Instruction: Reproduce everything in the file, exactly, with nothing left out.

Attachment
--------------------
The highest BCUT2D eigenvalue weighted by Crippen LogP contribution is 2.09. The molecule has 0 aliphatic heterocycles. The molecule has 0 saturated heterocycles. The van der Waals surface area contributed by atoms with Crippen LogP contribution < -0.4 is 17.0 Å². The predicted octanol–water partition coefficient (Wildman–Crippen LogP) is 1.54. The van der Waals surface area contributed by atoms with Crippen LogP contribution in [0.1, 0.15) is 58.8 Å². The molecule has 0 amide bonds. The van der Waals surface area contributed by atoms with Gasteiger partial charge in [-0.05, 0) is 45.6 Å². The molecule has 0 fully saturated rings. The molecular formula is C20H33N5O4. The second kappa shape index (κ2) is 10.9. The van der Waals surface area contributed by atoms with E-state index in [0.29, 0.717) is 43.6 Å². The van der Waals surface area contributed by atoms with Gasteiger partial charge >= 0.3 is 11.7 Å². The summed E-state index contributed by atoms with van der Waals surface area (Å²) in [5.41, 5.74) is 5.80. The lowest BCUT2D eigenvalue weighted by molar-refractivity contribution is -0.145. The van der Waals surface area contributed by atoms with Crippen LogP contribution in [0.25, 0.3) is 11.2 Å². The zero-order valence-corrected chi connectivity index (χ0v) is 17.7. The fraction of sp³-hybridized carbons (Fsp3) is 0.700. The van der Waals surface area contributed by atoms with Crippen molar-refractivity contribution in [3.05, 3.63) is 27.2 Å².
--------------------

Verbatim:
The highest BCUT2D eigenvalue weighted by Crippen LogP contribution is 2.09. The molecule has 0 aliphatic heterocycles. The molecule has 0 saturated heterocycles. The van der Waals surface area contributed by atoms with Crippen LogP contribution < -0.4 is 17.0 Å². The predicted octanol–water partition coefficient (Wildman–Crippen LogP) is 1.54. The van der Waals surface area contributed by atoms with Crippen LogP contribution in [0.1, 0.15) is 58.8 Å². The molecule has 0 amide bonds. The van der Waals surface area contributed by atoms with Gasteiger partial charge in [-0.05, 0) is 45.6 Å². The molecule has 0 fully saturated rings. The molecular formula is C20H33N5O4. The second kappa shape index (κ2) is 10.9. The van der Waals surface area contributed by atoms with E-state index in [0.29, 0.717) is 43.6 Å². The van der Waals surface area contributed by atoms with Gasteiger partial charge >= 0.3 is 11.7 Å². The summed E-state index contributed by atoms with van der Waals surface area (Å²) in [5.41, 5.74) is 5.80. The lowest BCUT2D eigenvalue weighted by molar-refractivity contribution is -0.145. The van der Waals surface area contributed by atoms with Crippen LogP contribution in [0.25, 0.3) is 11.2 Å². The zero-order valence-corrected chi connectivity index (χ0v) is 17.7. The fraction of sp³-hybridized carbons (Fsp3) is 0.700. The van der Waals surface area contributed by atoms with Crippen molar-refractivity contribution in [3.05, 3.63) is 27.2 Å².